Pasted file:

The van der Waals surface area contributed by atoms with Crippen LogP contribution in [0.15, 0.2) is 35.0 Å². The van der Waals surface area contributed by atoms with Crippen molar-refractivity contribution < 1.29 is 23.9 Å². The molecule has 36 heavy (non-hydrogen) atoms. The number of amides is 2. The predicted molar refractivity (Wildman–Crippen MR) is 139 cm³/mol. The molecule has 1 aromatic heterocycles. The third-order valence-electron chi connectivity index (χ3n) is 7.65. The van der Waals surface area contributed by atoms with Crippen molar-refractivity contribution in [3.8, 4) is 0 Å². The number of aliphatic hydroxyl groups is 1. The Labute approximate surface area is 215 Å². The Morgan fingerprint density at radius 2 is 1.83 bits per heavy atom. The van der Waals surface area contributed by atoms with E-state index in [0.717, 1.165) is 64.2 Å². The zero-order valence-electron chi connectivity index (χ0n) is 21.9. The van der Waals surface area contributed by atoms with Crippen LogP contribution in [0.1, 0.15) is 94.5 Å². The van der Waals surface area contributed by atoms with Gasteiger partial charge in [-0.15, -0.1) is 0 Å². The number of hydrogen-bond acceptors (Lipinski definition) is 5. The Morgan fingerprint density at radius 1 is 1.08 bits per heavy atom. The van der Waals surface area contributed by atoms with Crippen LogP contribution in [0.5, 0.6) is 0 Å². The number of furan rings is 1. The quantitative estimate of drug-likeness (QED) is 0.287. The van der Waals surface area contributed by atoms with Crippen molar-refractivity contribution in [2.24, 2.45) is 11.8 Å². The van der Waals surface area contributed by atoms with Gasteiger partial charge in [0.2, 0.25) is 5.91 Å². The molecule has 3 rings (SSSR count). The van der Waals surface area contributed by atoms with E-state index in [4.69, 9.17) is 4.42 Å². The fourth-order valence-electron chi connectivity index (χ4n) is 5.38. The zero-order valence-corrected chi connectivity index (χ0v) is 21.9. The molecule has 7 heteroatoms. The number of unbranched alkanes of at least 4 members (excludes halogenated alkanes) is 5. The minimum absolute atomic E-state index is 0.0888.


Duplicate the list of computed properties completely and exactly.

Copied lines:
The van der Waals surface area contributed by atoms with Crippen LogP contribution in [0.15, 0.2) is 35.0 Å². The van der Waals surface area contributed by atoms with Crippen molar-refractivity contribution < 1.29 is 23.9 Å². The molecule has 36 heavy (non-hydrogen) atoms. The number of amides is 2. The predicted molar refractivity (Wildman–Crippen MR) is 139 cm³/mol. The molecule has 1 aromatic heterocycles. The third-order valence-electron chi connectivity index (χ3n) is 7.65. The van der Waals surface area contributed by atoms with Crippen molar-refractivity contribution in [3.8, 4) is 0 Å². The number of aliphatic hydroxyl groups is 1. The Labute approximate surface area is 215 Å². The Morgan fingerprint density at radius 2 is 1.83 bits per heavy atom. The van der Waals surface area contributed by atoms with E-state index in [0.717, 1.165) is 64.2 Å². The zero-order valence-electron chi connectivity index (χ0n) is 21.9. The van der Waals surface area contributed by atoms with Crippen LogP contribution in [0.1, 0.15) is 94.5 Å². The van der Waals surface area contributed by atoms with Gasteiger partial charge in [-0.15, -0.1) is 0 Å². The number of hydrogen-bond acceptors (Lipinski definition) is 5. The Morgan fingerprint density at radius 1 is 1.08 bits per heavy atom. The van der Waals surface area contributed by atoms with Crippen LogP contribution in [0.5, 0.6) is 0 Å². The number of furan rings is 1. The quantitative estimate of drug-likeness (QED) is 0.287. The van der Waals surface area contributed by atoms with Crippen molar-refractivity contribution in [2.24, 2.45) is 11.8 Å². The van der Waals surface area contributed by atoms with Gasteiger partial charge in [0.2, 0.25) is 5.91 Å². The molecule has 3 rings (SSSR count). The van der Waals surface area contributed by atoms with E-state index in [4.69, 9.17) is 4.42 Å². The fourth-order valence-electron chi connectivity index (χ4n) is 5.38. The zero-order valence-corrected chi connectivity index (χ0v) is 21.9. The molecule has 7 heteroatoms. The number of unbranched alkanes of at least 4 members (excludes halogenated alkanes) is 5. The minimum absolute atomic E-state index is 0.0888.